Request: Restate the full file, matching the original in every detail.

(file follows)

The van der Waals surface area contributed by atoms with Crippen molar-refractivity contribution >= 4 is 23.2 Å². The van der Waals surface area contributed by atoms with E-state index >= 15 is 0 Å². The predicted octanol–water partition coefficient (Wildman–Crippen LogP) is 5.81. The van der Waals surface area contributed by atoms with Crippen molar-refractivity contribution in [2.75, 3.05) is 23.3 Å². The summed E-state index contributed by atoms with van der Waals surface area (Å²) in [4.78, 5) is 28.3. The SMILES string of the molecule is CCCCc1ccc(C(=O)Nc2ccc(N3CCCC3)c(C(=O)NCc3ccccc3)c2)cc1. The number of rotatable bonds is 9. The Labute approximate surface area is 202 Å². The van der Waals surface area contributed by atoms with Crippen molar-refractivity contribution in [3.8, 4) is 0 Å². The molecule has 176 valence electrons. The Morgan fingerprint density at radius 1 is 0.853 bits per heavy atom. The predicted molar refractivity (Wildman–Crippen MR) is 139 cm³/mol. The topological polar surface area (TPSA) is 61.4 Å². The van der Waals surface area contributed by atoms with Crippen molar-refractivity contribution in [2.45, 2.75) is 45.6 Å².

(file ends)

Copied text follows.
The van der Waals surface area contributed by atoms with Crippen molar-refractivity contribution >= 4 is 23.2 Å². The van der Waals surface area contributed by atoms with E-state index >= 15 is 0 Å². The predicted octanol–water partition coefficient (Wildman–Crippen LogP) is 5.81. The van der Waals surface area contributed by atoms with Crippen molar-refractivity contribution in [2.75, 3.05) is 23.3 Å². The summed E-state index contributed by atoms with van der Waals surface area (Å²) in [4.78, 5) is 28.3. The SMILES string of the molecule is CCCCc1ccc(C(=O)Nc2ccc(N3CCCC3)c(C(=O)NCc3ccccc3)c2)cc1. The number of rotatable bonds is 9. The Labute approximate surface area is 202 Å². The van der Waals surface area contributed by atoms with Crippen molar-refractivity contribution in [3.8, 4) is 0 Å². The molecule has 176 valence electrons. The Morgan fingerprint density at radius 1 is 0.853 bits per heavy atom. The predicted molar refractivity (Wildman–Crippen MR) is 139 cm³/mol. The topological polar surface area (TPSA) is 61.4 Å². The van der Waals surface area contributed by atoms with Crippen molar-refractivity contribution in [2.45, 2.75) is 45.6 Å².